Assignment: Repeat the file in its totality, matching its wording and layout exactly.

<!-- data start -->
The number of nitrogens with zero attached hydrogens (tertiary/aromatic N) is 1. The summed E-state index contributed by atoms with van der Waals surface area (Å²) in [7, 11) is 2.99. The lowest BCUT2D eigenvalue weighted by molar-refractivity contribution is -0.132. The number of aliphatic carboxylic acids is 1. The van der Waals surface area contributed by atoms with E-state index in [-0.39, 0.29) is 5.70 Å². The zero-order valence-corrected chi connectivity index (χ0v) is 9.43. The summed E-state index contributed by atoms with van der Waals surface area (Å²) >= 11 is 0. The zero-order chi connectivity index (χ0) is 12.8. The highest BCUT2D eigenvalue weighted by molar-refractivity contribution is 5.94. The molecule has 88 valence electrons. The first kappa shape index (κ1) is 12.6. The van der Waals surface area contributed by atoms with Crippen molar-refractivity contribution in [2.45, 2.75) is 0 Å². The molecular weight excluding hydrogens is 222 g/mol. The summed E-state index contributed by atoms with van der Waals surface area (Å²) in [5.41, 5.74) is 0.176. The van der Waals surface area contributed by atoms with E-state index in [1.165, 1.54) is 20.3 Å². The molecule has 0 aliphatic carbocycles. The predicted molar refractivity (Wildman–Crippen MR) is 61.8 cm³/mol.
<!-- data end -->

The number of nitrogens with zero attached hydrogens (tertiary/aromatic N) is 1. The summed E-state index contributed by atoms with van der Waals surface area (Å²) in [7, 11) is 2.99. The lowest BCUT2D eigenvalue weighted by molar-refractivity contribution is -0.132. The number of aliphatic carboxylic acids is 1. The van der Waals surface area contributed by atoms with E-state index in [-0.39, 0.29) is 5.70 Å². The zero-order valence-corrected chi connectivity index (χ0v) is 9.43. The summed E-state index contributed by atoms with van der Waals surface area (Å²) >= 11 is 0. The zero-order chi connectivity index (χ0) is 12.8. The highest BCUT2D eigenvalue weighted by molar-refractivity contribution is 5.94. The molecule has 88 valence electrons. The first kappa shape index (κ1) is 12.6. The van der Waals surface area contributed by atoms with Crippen molar-refractivity contribution in [2.45, 2.75) is 0 Å². The molecular weight excluding hydrogens is 222 g/mol. The summed E-state index contributed by atoms with van der Waals surface area (Å²) in [5.41, 5.74) is 0.176. The van der Waals surface area contributed by atoms with E-state index in [1.165, 1.54) is 20.3 Å². The molecule has 0 aliphatic carbocycles. The predicted molar refractivity (Wildman–Crippen MR) is 61.8 cm³/mol.